Every cruiser lusts after the raved about the balcony room. What if I told you some serious advantages to an inside cruise cabin that you might not have considered? I just took my 8th cruise. I don’t think of myself as a cruising fanatic by any means, but I am not a novice cruiser. I’ve stayed in inside cabins, window view cabins, and balcony cabins. All have pros and cons, but the inside is my current favorite, and I don’t think I’ll ever spend the extra money for the balcony again.
Inside cabins have no windows at all. What this means is complete darkness – pitch black! And this translates to heavenly sleep! There is no chance of the sun peeking in, and you lose track of time. The element of now knowing if it’s morning, noon, or night is beyond relaxing.
Additionally, today, almost all inside cabins have a “fake” window that creates the allusion that you have a window. Some go as far as having painted scenery or video screens to make a wall appear to have a window. Balcony cabins are not blacked out. No matter how great the design, there is always space on the window treatment that lets in the light.
Inside cabins have come a long way and are more significant than you think. There is plenty of room and plenty of cabin space. Some of them are laid out quite well and provide you with the same amount of space as a typical hotel in NYC. The bathrooms are always smaller. Well, let’s be clear – microscopically tiny, but hey ho.
Inside cabins offer you total privacy. No one can hear your conversations on the balcony. No one can see you. It’s like your private oasis. Don’t get me wrong – you have privacy in all the cruise cabins, but it’s absolutely on the inside.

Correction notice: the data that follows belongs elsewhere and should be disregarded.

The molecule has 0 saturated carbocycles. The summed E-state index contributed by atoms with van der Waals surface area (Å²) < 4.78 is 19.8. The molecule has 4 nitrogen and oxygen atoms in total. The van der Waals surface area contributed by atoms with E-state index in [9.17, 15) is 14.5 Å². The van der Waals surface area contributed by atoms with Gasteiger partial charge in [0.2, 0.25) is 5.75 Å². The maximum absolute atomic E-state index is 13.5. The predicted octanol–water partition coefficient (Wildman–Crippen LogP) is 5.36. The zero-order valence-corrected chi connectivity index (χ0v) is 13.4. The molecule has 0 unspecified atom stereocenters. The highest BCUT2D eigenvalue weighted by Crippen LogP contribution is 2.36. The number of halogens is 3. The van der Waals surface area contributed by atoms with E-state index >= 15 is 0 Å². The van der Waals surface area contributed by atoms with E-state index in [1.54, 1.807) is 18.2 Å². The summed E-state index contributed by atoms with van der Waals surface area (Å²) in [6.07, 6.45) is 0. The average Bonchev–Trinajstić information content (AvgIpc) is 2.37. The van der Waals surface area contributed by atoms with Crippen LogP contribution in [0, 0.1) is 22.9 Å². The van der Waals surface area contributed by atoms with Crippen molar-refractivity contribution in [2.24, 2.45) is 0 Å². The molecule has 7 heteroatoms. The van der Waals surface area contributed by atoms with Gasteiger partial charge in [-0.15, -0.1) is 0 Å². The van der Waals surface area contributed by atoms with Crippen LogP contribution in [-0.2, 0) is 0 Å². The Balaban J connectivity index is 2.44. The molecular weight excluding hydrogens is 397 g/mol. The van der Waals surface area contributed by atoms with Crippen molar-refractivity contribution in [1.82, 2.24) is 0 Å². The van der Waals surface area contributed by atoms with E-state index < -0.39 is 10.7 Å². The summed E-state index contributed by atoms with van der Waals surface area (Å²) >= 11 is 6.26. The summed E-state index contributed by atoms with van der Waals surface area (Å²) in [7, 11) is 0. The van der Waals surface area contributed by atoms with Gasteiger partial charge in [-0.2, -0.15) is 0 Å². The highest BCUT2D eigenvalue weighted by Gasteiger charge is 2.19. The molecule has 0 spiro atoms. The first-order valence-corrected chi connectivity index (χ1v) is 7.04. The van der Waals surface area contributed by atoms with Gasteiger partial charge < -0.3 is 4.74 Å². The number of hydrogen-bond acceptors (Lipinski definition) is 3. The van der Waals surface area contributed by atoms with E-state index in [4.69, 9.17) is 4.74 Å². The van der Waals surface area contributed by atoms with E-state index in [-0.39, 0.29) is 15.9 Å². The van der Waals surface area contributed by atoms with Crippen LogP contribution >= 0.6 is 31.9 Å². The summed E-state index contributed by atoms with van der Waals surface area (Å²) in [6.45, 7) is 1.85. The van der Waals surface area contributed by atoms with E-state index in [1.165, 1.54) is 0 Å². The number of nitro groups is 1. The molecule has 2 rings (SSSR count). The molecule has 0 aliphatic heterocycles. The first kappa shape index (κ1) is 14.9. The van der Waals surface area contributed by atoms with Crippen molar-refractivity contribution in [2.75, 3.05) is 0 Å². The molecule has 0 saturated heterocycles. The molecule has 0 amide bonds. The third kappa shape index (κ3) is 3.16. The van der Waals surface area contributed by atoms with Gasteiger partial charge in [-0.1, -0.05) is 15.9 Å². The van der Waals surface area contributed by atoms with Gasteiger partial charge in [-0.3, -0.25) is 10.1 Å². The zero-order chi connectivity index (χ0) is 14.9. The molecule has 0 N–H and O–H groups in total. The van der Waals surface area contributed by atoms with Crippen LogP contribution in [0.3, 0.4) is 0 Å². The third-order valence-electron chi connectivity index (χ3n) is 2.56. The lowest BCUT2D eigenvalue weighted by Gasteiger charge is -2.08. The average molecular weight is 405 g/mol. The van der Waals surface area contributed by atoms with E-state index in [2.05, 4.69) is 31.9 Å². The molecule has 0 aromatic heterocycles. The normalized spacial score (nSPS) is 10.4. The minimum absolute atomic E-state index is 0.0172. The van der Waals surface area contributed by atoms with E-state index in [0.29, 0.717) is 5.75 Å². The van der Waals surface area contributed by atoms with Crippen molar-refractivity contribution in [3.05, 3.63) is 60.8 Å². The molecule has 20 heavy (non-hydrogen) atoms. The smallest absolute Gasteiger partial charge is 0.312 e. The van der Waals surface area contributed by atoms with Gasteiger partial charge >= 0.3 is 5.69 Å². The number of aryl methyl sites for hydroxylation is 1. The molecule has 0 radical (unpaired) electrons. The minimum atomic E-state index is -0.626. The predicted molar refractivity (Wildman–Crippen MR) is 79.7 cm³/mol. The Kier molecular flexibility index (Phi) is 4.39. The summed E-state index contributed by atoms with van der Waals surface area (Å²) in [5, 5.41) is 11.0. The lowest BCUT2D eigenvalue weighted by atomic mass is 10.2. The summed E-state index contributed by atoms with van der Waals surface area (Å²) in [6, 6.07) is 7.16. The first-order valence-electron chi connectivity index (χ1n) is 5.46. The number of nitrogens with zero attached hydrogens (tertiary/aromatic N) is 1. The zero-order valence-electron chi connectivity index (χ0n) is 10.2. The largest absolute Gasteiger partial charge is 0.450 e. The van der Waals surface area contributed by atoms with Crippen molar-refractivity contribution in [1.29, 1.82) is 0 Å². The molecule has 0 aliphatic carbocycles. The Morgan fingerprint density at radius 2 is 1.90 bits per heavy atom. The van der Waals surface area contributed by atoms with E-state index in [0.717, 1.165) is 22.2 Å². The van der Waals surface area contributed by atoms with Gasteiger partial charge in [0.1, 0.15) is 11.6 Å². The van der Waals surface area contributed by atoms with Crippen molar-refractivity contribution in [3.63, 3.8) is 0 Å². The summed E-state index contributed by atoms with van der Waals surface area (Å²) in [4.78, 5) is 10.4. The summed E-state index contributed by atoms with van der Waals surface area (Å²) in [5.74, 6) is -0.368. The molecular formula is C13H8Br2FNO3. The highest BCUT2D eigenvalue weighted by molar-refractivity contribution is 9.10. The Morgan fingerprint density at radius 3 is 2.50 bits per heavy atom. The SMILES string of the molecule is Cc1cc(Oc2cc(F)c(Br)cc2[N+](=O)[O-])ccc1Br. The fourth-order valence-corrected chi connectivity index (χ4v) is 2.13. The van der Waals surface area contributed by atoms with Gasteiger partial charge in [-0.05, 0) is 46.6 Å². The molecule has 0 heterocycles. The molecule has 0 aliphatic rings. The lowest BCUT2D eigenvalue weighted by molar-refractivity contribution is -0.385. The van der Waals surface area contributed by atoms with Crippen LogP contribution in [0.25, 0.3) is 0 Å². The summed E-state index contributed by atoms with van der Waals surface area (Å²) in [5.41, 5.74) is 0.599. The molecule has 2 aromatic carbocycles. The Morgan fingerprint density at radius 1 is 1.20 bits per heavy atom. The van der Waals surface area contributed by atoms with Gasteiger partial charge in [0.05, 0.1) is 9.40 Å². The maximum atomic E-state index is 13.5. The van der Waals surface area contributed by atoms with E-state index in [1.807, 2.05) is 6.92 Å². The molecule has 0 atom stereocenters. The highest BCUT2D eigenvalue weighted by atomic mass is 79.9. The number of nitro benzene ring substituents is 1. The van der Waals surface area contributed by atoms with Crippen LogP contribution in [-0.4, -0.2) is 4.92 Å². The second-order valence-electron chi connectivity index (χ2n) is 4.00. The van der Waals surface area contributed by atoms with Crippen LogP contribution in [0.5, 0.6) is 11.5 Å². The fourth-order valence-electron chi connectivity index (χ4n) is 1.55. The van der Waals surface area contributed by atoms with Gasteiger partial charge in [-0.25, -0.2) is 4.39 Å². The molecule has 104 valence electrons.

This one may be obvious, but it’s a lot cheaper to stay in an inside cabin than it is to stay in any other category. When we cruised Alaska, we paid almost $3k to have a balcony in the hopes of seeing wildlife. This was a tragic waste of money. Not only is there a naturalist on deck calling all sightings, but it’s irrelevant if the wildlife is not on your side of the boat! I saw the tail of a whale and nothing else. What about the Caribbean, you may ask? Well, staring at the ocean is not exactly riveting – it’s annoying. The only time you catch a glimpse of activity is in port.
The amenities are identical. You get the same room service and downturns. Likewise, the bathroom is the same size regardless, and unless you are willing to splurge on a suite, overall, the only difference is a balcony!
Check out how much closet space we had and the automatic under closet light turned on with motion!
Suppose a balcony comes your way super cheap, as an upgrade, or, for free, fantastic. Otherwise, consider saving your hard-earned cash! You can take two, potentially three cruises if you opt for an inside cabin rather than the overrated balcony.
Nikki Webster is a travel writer who covers how to travel while grinding a day job, how to travel without breaking the bank, hotels, cruising, and off-the-beaten-track experiences. She is particularly fond of Florida and writes extensively about the state. She flies around 60,000 miles per year and has visited 54 countries, 50 states, and six continents. You can read all about her travels at www.britonthemove.com.